As a new author I often feel like more is given to me than I give to others. Meaning, I now read more of everything; from novels, documentaries, biographies, and blogs. I appreciate the freedom of reading and writing much more than I did before I published my first book. As a self-publisher, I’ve been on many writers’ threads about their work, and there are a lot of great new authors out there, especially in fiction.
I’ve been given more good reviews than I ever imagined, and that’s not saying I’ve got hundreds. Just having a couple make my day, so to have more than that I feel blessed. The bad reviews come around as well, that doesn’t make my day; but I do read them carefully, trying to understand where the reviewer is coming from and containing my sudden rage into deep thought and analysis of what was written about my writing.
So I have a lot of sympathy for new authors. Since I’ve learned to appreciate them more from my own experience, I’ve begun reviewing novels of various genres. Just because I write dark fantasy doesn’t mean all I read is fantasy. Many great works are out there about the time of here and now with intriguing plots and fascinating characters. For example, I recently reviewed the novel “Bang” by William Butler. I just plucked it out of Twitter at random. There is nothing “fantasy” about the story, which is for adults only; the lamentable characters and the social chaos pull the reader in to one disaster after another. By the book’s end, the message and the characters felt burned into my mind (in a good way, please, I’m no psycho). His writing skills are excellent and I gave him 5 stars on Amazon.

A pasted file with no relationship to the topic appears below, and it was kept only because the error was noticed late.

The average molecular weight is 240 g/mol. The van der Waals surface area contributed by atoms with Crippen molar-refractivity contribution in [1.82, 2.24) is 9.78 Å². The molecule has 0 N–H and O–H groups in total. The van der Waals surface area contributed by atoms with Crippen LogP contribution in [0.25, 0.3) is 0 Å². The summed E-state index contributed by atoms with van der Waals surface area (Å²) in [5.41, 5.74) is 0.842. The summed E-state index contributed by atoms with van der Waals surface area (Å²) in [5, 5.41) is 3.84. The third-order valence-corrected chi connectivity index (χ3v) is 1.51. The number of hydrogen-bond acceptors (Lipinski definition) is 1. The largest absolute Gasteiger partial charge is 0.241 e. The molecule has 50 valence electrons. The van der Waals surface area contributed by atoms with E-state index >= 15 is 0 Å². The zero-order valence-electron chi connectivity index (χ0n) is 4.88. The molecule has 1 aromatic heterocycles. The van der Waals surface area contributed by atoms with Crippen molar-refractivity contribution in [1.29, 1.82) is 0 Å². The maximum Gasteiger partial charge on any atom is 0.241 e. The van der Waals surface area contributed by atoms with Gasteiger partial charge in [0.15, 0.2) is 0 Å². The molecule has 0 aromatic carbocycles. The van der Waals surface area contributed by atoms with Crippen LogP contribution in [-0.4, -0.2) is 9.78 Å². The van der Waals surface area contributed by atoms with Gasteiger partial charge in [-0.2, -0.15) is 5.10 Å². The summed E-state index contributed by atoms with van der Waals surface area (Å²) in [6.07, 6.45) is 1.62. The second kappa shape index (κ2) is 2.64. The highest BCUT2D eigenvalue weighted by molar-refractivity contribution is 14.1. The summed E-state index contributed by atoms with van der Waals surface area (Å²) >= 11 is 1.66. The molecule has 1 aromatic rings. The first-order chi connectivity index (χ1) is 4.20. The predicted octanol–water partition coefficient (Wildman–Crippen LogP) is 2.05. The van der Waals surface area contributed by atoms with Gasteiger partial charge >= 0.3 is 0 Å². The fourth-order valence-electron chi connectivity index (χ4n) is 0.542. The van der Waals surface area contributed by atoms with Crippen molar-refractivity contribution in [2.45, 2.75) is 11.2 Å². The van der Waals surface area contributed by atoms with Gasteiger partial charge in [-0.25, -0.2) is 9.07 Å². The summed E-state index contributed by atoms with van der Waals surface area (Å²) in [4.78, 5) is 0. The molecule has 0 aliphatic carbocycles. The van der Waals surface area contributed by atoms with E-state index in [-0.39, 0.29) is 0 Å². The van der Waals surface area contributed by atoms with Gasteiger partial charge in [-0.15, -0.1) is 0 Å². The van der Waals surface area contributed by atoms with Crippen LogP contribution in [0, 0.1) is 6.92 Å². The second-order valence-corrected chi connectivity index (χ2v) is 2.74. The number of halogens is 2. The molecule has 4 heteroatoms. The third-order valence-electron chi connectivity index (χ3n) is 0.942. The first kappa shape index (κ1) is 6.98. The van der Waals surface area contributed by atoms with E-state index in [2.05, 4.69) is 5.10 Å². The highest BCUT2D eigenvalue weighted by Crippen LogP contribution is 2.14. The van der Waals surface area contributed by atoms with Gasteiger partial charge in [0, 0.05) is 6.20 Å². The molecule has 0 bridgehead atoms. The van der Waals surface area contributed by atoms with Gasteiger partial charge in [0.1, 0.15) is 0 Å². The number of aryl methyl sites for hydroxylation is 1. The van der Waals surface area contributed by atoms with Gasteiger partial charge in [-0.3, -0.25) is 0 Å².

Mr. Butler was very nice and thanked me on several social sites and offered to read my first book, “Act of Redemption.” I don’t mind the kind gesture, but I don’t expect him to read my book since I read his. My work may not be his genre; and that’s OK. I feel gratification knowing I helped a new author, and certainly welcomed the Twitter “follow” he gave me. (Many sites these days require hundreds of Twitter followers to join; now isn’t that special?).
Now I’m picking up more books from not only new authors, but some established multi-published authors as well. The more I read, the more I learn, and I hope the better I write. My most recent “classic” books were “Revolutionary Road” by Richard Yates and “Heart of Darkness” by Joseph Conrad. I’ll have to say, Yates was an incredible writer that exposed inner desires we all carry, and “Heart of Darkness” makes my “dark fantasy” work more like “Alice in Wonderland.” Both writers were excellent and deserve their place in classic literature.
So how should a new author review books by new authors? This is the way I see it: Can I really compare “Fight Club” (a fave film) to “Gone With the Wind?” I don’t think so. I ask myself “In the context of what is written, did the author accomplish the task? Do I understand the message? Is the book a smooth read, or is it over-embellished and boring?”
As a final note, reviews are subjective, obviously. I like action and dialogue, and other readers like long descriptive narratives. So I try to be as fair as possible. I don’t want to ever discourage a new author, as we all have room for improvement. If I think something’s really awful, I prefer to send a private email to allow the author to learn and expand his/her talent. I hope the same would be done for me, but I know better than to count on it. Go forth and write, new authors!